DRIVERS face massive changes under new government plans to make motoring more eco-friendly.
The Prime Minister announced a massive strategy to reduce emissions on our roads, which includes incentives for Brits to buy electric cars.
And while many of the plans outlined in the government’s strategy relate to industry, aviation and other business sectors, there’s a lot at stake for the ordinary motorist too.
The Net Zero strategy outlines how the UK can begin to produce no more greenhouse gases than it removes, both by emitting less pollution and by cancelling it out using other means.
The 2050 deadline for this seems very distant, but a lot of the changes are already beginning to kick in.
You can keep your car
One of the government’s key principles is that it will “work with the grain of consumer choice”.
In the case of transport specifically, the government pledges that “no one will be required to scrap their current car”.
Scrappage schemes, which incentivise car owners to scrap their older, more polluting cars in exchange for money towards a newer, cleaner model, have been used for years.
They're likely to be used again on either a national or local level.
But the government’s assurance that scrapping petrol or diesel cars will not be mandatory will be a relief to people who can not or will not switch to EVs.
No more new petrol or diesel cars
However, that doesn’t mean that the current crop of petrol, diesel and hybrid cars will always be on sale.
The government has confirmed its plans to ban the sale of any petrol or diesel car from 2030 and any hybrid car from 2035.
All cars from 2035 will be zero-emission, which means that they will either be battery-electric or hydrogen fuel cell vehicles.
Car manufacturers will be given a zero-emission mandate. This means that a certain percentage of all their sales will need to be zero-emission vehicles from the year 2024.
From 2040, the zero-emission rules for cars will extend to motorcycles and lorries too.
Many people's final visit to a petrol station will take place at some point in the next ten years.
Plug-in vehicle grants
The switch to electric vehicles is likely to be expensive, especially in relation to the relative cheapness of second-hand petrol and diesel cars.
The government has pledged to support the roll-out of electric vehicles with £620m of funding.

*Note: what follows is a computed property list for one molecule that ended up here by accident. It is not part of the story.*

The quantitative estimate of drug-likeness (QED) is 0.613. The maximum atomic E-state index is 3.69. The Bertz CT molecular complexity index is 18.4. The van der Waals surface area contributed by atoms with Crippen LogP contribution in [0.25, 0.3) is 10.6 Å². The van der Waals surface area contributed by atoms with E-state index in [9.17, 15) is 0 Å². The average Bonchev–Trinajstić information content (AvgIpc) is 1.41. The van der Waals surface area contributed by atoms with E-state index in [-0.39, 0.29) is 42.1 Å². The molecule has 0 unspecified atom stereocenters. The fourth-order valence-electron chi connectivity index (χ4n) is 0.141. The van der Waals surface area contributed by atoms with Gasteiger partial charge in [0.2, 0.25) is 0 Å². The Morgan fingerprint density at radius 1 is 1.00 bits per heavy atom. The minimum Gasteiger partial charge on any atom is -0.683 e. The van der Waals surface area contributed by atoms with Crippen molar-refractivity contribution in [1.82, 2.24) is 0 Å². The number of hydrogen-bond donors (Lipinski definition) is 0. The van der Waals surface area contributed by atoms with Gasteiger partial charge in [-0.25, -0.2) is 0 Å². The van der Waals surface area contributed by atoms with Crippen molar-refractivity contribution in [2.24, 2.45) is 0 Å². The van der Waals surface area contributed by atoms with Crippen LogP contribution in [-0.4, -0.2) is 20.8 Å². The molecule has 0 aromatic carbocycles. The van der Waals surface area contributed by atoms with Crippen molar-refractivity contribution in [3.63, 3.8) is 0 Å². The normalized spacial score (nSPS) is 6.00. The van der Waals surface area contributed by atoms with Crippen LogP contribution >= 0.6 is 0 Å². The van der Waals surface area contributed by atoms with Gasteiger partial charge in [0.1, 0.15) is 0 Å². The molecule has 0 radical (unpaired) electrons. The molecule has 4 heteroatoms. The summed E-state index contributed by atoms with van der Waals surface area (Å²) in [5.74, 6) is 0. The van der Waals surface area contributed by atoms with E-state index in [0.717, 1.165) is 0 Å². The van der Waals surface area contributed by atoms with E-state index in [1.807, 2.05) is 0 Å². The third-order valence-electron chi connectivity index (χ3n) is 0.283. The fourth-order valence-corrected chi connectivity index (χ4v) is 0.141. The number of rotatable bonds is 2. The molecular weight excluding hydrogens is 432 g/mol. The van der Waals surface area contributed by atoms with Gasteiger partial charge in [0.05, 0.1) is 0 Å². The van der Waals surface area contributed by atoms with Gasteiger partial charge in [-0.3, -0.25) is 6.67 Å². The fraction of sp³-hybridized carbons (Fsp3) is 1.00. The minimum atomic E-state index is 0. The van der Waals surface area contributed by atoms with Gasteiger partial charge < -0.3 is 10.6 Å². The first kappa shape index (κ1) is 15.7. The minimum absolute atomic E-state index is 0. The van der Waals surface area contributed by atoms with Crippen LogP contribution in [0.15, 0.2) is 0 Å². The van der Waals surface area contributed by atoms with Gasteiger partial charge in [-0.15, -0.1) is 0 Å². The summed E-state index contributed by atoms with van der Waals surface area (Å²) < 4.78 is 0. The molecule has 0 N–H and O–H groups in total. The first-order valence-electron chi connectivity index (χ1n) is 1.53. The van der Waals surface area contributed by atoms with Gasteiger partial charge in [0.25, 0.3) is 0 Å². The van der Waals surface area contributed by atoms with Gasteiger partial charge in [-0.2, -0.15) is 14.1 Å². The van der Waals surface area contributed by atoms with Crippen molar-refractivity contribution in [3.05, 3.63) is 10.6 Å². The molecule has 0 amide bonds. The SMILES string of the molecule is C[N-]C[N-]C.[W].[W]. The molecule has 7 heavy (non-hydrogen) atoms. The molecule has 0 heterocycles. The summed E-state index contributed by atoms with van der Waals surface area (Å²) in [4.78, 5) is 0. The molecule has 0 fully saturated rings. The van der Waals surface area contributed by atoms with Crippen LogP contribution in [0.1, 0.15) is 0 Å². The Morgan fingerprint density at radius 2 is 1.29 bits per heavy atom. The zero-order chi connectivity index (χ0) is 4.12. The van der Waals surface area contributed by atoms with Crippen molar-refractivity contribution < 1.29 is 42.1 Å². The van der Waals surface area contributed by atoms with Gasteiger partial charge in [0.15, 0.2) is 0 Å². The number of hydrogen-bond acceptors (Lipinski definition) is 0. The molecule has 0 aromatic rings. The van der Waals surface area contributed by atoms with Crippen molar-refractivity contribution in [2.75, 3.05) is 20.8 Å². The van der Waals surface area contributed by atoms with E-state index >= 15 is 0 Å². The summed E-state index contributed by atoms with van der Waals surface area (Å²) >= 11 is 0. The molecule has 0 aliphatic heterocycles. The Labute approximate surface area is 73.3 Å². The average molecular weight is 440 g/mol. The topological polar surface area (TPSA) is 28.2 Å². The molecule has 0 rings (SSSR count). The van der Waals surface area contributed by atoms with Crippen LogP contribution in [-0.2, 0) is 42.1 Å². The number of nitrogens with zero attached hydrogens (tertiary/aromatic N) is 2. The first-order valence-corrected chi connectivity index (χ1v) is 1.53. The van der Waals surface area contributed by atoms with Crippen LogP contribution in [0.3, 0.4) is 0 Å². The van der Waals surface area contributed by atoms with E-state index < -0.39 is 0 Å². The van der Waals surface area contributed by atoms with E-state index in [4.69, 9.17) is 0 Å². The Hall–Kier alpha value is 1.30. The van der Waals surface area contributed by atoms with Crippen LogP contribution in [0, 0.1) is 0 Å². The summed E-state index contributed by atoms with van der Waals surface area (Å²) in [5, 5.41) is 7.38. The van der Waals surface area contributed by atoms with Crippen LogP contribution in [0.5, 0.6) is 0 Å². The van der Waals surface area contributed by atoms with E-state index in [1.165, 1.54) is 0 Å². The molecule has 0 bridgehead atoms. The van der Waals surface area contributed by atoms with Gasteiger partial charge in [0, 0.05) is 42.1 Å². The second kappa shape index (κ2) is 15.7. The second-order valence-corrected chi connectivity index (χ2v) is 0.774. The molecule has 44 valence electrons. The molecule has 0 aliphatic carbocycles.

This money will go towards “targeted” plug-in vehicle grants, which are expected to apply for households buying cars as well as businesses buying vans.
Cars and vans currently contribute around a fifth of domestic emissions, and transport in general represents over a quarter.
Phasing out the most harmful - fossil fuel powered internal combustion engines - is a priority under the UK Net Zero strategy.
More on-street chargers
Electric cars are easy to charge at home if you have your own driveway and can install a charger on your property.
But if like millions of British households you don’t have access to your own drive, this doesn't help you make the switch.
The government's plan involves a "focus on local on street residential charging".
This will enhance the viability of urban and suburban households switching to electric vehicles without having their own dedicated driveway and charging infrastructure.
Switch to hydrogen
The Government’s strategy includes plans to scale-up production of hydrogen, and has outlined ways to introduce this greener energy source to several sectors - including transport.
These plans include a £20m investment in zero-emission freight vehicles.
Hydrogen fuel cell vehicles emit pure water at the tailpipe and take only a few minutes to fully charge, giving them a range of several hundred miles.
Hydrogen fuel cell cars will continue to be available and will enjoy the same benefits as battery-electric models.
There are few hydrogen filling stations in the UK, but this - as well as the supply of clean hydrogen - will increase under the Net Zero strategy.
A car travelling with two people in it is less carbon intensive than two people driving two separate cars.
The government has pledged to "take action" to increase average road vehicle occupancy by 2023.
The average car and van occupancy is around 1.6 in England. This figure has been pretty steady for decades.
Expect carpool lanes and other measures to encourage multi-person car occupancy over the next few years.
Replacing fuel duty
Switching to electric vehicles means that the government will lose one of its key incomes - tax on fossil fuels.
At the moment, UK motorists pay around 58p in fuel duty for every litre of petrol or diesel they buy at the pump.
Depending on the size of your tank, that’s around £20 every time you fill up.
But as Britain switches to electric vehicles - which don’t need petrol or diesel - this revenue stream will begin to shrink.
Today, the combination of fuel duty and “vehicle excise duty” (known colloquially as road tax) generates around £37bn for the government.
That’s around 1.7% of our GDP.
Along with a number of other “carbon-intensive” revenue streams, income from VED and fuel duty is expected to decrease to zero by 2050.
This means that the shortfall will have to be made up for somehow, possibly with plans such as pay-per-mile road pricing.
“The transition has implications for current and future taxpayers,” warns a Treasury report on the UK Net Zero strategy.
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